Voting Mechanisms at CityCoinsDAO

Illustration sourced at pixelplex.io

Background

In less than a year, CityCoins have unlocked a new funding mechanism for municipal governments, leading to a capitalization of $20M in the combined cities of Miami and New York City. However, the community currently has little influence over how their city’s treasury is allocated. To improve the quality of life for a city’s residents and their system of governance, CityCoins could become governance tokens that direct capital allocation for CityCoin treasuries through city-specific DAOs, giving the token holders an organized way to exercise their voting rights. Similar to participatory budgeting which gain great importance in the last decade, adopted by 1500 cities across the five continents. The main benefit of using web3 technology for participatory budgeting is for voters to receive instant, on-chain verification that the funds allocated to a project have met their intended purpose.

Motivation:

All DAO members should have the ability to create and vote on proposals, in a way that is more transparent, more efficient, and more accessible than the status quo and the representative democracy. Such a collaborative citizen-led initiative needs clear rules for voting mechanisms which could open the door to creating a more direct democratic system with an independent funding authority among city governments. In the voting mechanisms, many options could be envisioned: approval voting (voters select in a list as many propositions they approve), ranked voting (voters rate from 1 to 3 all the items in a list of propositions OR they rank the options available by order of preference), cumulative voting (voters can cumulate as much credit as they have to spend in their preferred choices).

Scope:

The dedicated working group will research the most adapted options of voting mechanisms for the purpose of governing a CityCoinsDAO specific to each city. It will need to research and consider successful implementations of similar community decision-making and privilege the options able to be adopted massively worldwide. The voting mechanisms working group will give a clear, documented, and definitive answer to questions like:
- Is the voting process delegated or direct?
- Can voters vote on their topic of engagement, their city, or at the whole organization scale?
- What is the city’s voting power?
- Should the city have veto power?
- Who should be able to vote in the DAO?
- Should the DAO's votes be geo-specific?
- Can the voters vote 24/7?
- Can the voters change their vote or opinion?
- Can the voters choose between different voting mechanisms?
- Should the DAO be 1 token = 1 vote OR 1 human = 1 vote?
- Does stacking tokens adds voting credit? ex. 1 token = 1 vote OR 1 token stacked 12 months = 3 votes.
- Does the voting credit of a token varies with the total number of tokens held by a single person? ex. 100 tokens = 100 votes, 200 tokens = 150 votes (avoids whales) OR 200 tokens = 300 votes (encourages commitment).

Requirements:

- Token holders have the ability to vote directly on funding proposals.
- Token holders which don’t want to vote, or don’t vote in time, should not be a cause of stagnation.
- Token holders have the right to propose any project to vote. A threshold number of engagements in the community should be required before the project is submitted to voting.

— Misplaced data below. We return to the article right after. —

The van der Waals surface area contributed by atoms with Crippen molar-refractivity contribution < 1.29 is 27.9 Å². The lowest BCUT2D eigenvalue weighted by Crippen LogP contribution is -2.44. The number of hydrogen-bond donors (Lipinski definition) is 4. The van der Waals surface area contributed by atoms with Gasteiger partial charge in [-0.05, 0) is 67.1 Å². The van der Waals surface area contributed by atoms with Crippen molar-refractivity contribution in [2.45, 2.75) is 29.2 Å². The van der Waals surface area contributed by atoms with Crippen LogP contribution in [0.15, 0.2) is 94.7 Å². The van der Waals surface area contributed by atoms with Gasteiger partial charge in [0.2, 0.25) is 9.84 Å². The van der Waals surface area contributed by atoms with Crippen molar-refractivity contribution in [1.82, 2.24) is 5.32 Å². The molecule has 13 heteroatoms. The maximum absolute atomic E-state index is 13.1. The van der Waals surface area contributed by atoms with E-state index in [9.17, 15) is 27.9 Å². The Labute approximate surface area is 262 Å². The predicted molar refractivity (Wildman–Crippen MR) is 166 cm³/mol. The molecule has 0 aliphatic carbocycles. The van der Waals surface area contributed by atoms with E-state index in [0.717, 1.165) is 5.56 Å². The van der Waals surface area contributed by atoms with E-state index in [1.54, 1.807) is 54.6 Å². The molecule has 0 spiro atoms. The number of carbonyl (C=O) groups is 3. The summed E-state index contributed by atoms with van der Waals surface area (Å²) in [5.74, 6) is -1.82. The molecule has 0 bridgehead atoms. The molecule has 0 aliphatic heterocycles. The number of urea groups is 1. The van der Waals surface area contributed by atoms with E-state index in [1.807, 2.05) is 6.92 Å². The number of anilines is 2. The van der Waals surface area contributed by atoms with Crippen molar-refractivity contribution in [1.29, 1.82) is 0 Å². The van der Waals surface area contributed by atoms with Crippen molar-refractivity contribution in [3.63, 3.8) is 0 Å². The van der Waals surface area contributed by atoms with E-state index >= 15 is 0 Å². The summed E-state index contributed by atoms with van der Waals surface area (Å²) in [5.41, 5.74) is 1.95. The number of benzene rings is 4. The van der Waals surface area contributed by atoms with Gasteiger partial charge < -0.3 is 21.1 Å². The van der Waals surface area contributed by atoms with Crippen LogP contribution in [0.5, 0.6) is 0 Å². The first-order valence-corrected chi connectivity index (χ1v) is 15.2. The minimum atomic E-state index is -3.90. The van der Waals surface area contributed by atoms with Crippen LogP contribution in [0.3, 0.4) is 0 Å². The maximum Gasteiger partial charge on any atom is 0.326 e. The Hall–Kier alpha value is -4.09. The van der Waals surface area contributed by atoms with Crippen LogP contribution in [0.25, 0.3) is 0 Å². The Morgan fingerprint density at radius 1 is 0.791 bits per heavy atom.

- The voting mechanism should be straightforward and as easy as adding likes on a social media publication.
- Accountancy of votes will be done in the background of the voting interface in a transparent way, such as each voter could control at any time the deliberation mechanism over one’s credits spending in the propositions one supported.

Non-Requirements:

- Although it’s clear that voters should be able to prove their identity for security reasons (terrorism) and fund origins (money laundry), general on-chain identity is not in the scope of this project.
- Considering wide expansion and cross-countries deployment, simplicity and consensual mechanisms should be privileged. For that reason, complex voting mechanisms will be questioned by the working group, but not a criterion for the adoption of the final voting model design.
- As tech-native, our voting process will necessarily feature an algorithm. Although augmented algorithmic solutions including AI support for proposition classification, thematic embeddings, and voter recommendation based on previous votes, or profiling attributes, are not in the scope of this project.

Specification:

- User engagement is a preliminary condition to experience the voting model efficiency.

Open questions:

- Voting mechanisms should be refined in a few phases of deployment, benefiting voters' feedback loops. We could imagine a version 0.1, 0.2, or 0.3, before adopting a final version 1.

References:

- ENS DAO
- Gitcoin DAO
- Optimism DAO
- Aragon DAO

Literature:

2022
- Representation and Intensity of Preferences: A Public Economics Analysis of Liquid Democracy
2021
- Maintaining Trust in the Technologized Public Sector
- When Ostrom Meets Blockchain: Exploring the Potentials of Blockchain for Commons Governance
2020
- Ten Years of Liquid Democracy Research: An Overview
- Blockchains for the Governance of Common Goods
- Implement Liquid Democracy on Ethereum: A Fast Algorithm for Realtime Self-Tally Voting System
- A Systematic Review of Challenges and Opportunities of Blockchain for E-Voting
2019
- Iterative Delegations in Liquid Democracy with Restricted Preferences

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Julien Carbonnell

Julien Carbonnell

Civic Technology and Smart-City. Data analysis, Machine Learning, Social Network Analysis, Computer Simulations. Project lead @ Democracy Studio